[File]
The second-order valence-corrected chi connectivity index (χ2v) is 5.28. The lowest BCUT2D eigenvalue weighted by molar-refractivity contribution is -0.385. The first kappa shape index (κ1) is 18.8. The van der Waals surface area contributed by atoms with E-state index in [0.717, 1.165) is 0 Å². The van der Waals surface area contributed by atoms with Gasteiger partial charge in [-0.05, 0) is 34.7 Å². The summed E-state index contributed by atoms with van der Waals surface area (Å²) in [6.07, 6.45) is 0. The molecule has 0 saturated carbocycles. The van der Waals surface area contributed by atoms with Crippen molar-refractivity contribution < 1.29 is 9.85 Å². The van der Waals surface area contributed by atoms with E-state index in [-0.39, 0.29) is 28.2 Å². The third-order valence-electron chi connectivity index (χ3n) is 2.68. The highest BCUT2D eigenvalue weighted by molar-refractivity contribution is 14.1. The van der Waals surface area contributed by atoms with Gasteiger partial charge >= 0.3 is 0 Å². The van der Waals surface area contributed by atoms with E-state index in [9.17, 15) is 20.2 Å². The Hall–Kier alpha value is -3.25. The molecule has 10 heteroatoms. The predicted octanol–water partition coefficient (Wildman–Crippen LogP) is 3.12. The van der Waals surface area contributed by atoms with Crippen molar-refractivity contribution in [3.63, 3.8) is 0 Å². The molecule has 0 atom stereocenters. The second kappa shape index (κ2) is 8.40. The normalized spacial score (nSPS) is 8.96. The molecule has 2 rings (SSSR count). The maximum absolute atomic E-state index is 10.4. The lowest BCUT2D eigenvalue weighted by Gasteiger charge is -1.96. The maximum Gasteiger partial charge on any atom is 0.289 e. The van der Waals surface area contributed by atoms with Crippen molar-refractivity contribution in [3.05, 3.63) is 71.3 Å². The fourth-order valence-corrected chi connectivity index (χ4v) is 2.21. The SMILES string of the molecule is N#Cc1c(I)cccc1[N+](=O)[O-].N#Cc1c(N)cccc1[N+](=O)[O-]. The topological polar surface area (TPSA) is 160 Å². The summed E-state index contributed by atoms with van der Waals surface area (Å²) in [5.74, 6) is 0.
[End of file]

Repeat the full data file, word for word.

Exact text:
The second-order valence-corrected chi connectivity index (χ2v) is 5.28. The lowest BCUT2D eigenvalue weighted by molar-refractivity contribution is -0.385. The first kappa shape index (κ1) is 18.8. The van der Waals surface area contributed by atoms with E-state index in [0.717, 1.165) is 0 Å². The van der Waals surface area contributed by atoms with Gasteiger partial charge in [-0.05, 0) is 34.7 Å². The summed E-state index contributed by atoms with van der Waals surface area (Å²) in [6.07, 6.45) is 0. The molecule has 0 saturated carbocycles. The van der Waals surface area contributed by atoms with Crippen molar-refractivity contribution < 1.29 is 9.85 Å². The van der Waals surface area contributed by atoms with E-state index in [-0.39, 0.29) is 28.2 Å². The third-order valence-electron chi connectivity index (χ3n) is 2.68. The highest BCUT2D eigenvalue weighted by molar-refractivity contribution is 14.1. The van der Waals surface area contributed by atoms with Gasteiger partial charge >= 0.3 is 0 Å². The van der Waals surface area contributed by atoms with E-state index in [9.17, 15) is 20.2 Å². The Hall–Kier alpha value is -3.25. The molecule has 10 heteroatoms. The predicted octanol–water partition coefficient (Wildman–Crippen LogP) is 3.12. The van der Waals surface area contributed by atoms with Crippen molar-refractivity contribution in [3.63, 3.8) is 0 Å². The molecule has 0 atom stereocenters. The second kappa shape index (κ2) is 8.40. The normalized spacial score (nSPS) is 8.96. The molecule has 2 rings (SSSR count). The maximum absolute atomic E-state index is 10.4. The lowest BCUT2D eigenvalue weighted by Gasteiger charge is -1.96. The maximum Gasteiger partial charge on any atom is 0.289 e. The van der Waals surface area contributed by atoms with Crippen molar-refractivity contribution in [3.05, 3.63) is 71.3 Å². The fourth-order valence-corrected chi connectivity index (χ4v) is 2.21. The SMILES string of the molecule is N#Cc1c(I)cccc1[N+](=O)[O-].N#Cc1c(N)cccc1[N+](=O)[O-]. The topological polar surface area (TPSA) is 160 Å². The summed E-state index contributed by atoms with van der Waals surface area (Å²) in [5.74, 6) is 0.